Looking for the best cheap bass boats? Some bass boats are more expensive than other types of boats of the same size, but that doesn’t mean you have to spend an arm and a leg to get a good bass boat at a reasonable price.
In reality, several contemporary high-end bass fishing boats are priced below the average cost of a new car ($36,718 in 2019, as per Edmunds), which is often deemed a fair affordability limit. Use our Boat Loan Calculator to evaluate how a particular boat’s MSRP reflects on monthly payments, and devise a budget that matches your financial situation.
To get started, look through these affordable bass boat models to make sure you’re on the right track.
7 Cheap Bass Boats Option
1700 Storm Crestliner
If you want a no-frills bass boat and don’t need competition-level speed, the Crestliner 1700 Storm might be right for you. The list price is under $13,000, and the boat can be fairly well equipped with a stock 20-horse outboard for under $15,000, or you can up the ante and get a 40- or 50-horse outboard while still staying under $20,000. If you want to run at speeds in the mid-30 mph range, the Storm can take even more power, with a maximum rating of up to 60.
Aside from power, the Storm provides the essentials for fishing, such as a 17-gallon livewell, a foot-pedal-controlled electric trolling motor, and a bow stowage compartment with fitted slots for three removable tackleboxes.
To learn more, go to Crestliner.
2400 G3 Sportsman
One issue with most bass boats is that they are only designed for a couple of people, so what should a serious angler with a large family do? Check out the G3 Sportsman 2400, which can seat 10 people—more than double the average bass boat. With a length of 23’11” and a beam of 8’5″, this is the largest boat in our roundup, but the list price with a Yamaha F150 outboard is still well under $32,000.
While the Sportsman 2400 is too large to be considered a competition-style bass boat, the fact that you can fish with your spouse and as many children as you want at the same time means that family-oriented bass anglers will appreciate this option.
To learn more, go to G3 Boats.
178 Lowe Stinger
The aluminum-hulled Stinger 178 has all-welded construction, extruded gunwales and a one-piece keel, and a built-in 19-gallon fuel tank. The most surprising aspect of this rig is how many hard-core fishing features are included in the stock boat (which costs just under $22,000), including a 23-gallon bow and 30-gallon stern livewell, integrated tackle stowage with pull-out tackle boxes, locking rod lockers, pedestal-mount fishing seats, and an electric trolling motor with recessed foot-pedal control.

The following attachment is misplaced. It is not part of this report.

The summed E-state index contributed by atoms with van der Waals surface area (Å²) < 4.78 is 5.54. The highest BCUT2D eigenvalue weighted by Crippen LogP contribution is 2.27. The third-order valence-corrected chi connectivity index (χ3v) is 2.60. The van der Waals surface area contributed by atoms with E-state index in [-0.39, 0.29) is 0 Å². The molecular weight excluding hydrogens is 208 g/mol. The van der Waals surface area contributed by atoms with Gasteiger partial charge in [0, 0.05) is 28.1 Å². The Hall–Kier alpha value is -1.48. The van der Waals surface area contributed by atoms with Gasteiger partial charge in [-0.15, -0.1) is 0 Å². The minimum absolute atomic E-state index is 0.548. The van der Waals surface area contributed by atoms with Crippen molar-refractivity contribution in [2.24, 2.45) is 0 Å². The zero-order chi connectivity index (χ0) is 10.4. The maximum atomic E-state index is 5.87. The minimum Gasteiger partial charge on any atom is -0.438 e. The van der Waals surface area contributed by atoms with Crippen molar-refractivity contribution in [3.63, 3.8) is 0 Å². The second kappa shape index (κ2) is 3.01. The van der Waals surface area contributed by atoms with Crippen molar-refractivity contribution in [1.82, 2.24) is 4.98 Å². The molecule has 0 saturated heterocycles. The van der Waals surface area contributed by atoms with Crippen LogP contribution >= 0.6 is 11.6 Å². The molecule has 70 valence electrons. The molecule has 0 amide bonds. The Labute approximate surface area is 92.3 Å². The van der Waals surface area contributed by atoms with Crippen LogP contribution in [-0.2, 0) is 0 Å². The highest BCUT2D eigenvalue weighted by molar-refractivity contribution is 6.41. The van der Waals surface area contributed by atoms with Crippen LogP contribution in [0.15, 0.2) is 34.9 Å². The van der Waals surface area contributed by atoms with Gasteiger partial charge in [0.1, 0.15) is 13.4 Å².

If you want a boat that has almost everything those fancy tournament rigs have at a fraction of the price, this could be the boat for you.
To learn more, go to Lowe Boats.
Renegade Lund 1875
The Lund 1875 Renegade (MSRP is just over $24,000 with a Mercury 75 ELP outboard and a Shoreland’r trailer) is an excellent choice for gearhead fishermen who never seem to have enough room. Rod racks hold three rigs up to nine feet long, and the bow rod box holds eight more rods (two to eight feet and six to seven feet and six inches). The captain’s and passenger’s seat bases swing open to reveal a bulk stowage compartment, there are two more large stowage compartments in the aft deck (along with a livewell and battery box), three more bulk compartments in the foredeck, and an additional stowage space built into the bow step.
Bring the entire tackle shop with you.
The Nitro Z17
With a starting price of slightly more than $27,000, the Nitro Z17 is a very affordable way to get into a fiberglass bass boat with plenty of power and speed. The standard outboard is a 115-horsepower Mercury FourStroke with a top speed of more than 50 MPH. So it’s also a great option for you who are looking for a fast bass boat.
The package includes a trailer as well as the high-priced items required for tournament fishing, such as a 23-gallon livewell with aeration and a timer, a bow-mount electric trolling motor, and a flush-mount fishfinder.
The Ranger Z175 is one of the more expensive options we consider affordable, but the MSRP still places this bass fishing machine well below the average cost of a new car. What exactly do you get for that kind of money? With a 115-horsepower outboard, a custom-matched Ranger Trail trailer with a swing-away tongue and Road Armor protectant, and all the fishing goodies you want and need in a serious tournament-level bass boat, this boat has a top-end in the upper 40 MPH range and a cruise in the mid-30s.
The Z175 package also includes stainless-steel compression latches, gas-assist struts on the hatches, an onboard Dual Pro battery charger, and aluminum wheels with a trailer spare. That means this boat will be sought after by anglers who demand high quality and are willing to pay a premium for it. Do you want to see the Z175 in all of its glory?
The Skeeter ZX150 starts at slightly more than $36,000, just barely under our price limit. But we’re glad it made the cut because, with the Yamaha SHO V Max VF150 on the transom, it hits mid to upper 50 MPH and is the fastest bass boat competitor in this roundup.
The Humminbird Helix 5CHIRP fishfinder/GPS flush-mounted at the helm, oversized side-bolstered seats with headrests, tilt-hydraulic steering, a 70-pound-thrust electric trolling motor, and a remote drain plug are also standard. If you want to be the first angler to the hotspot while using a bass boat that is reasonably priced, the ZX150 is a good choice.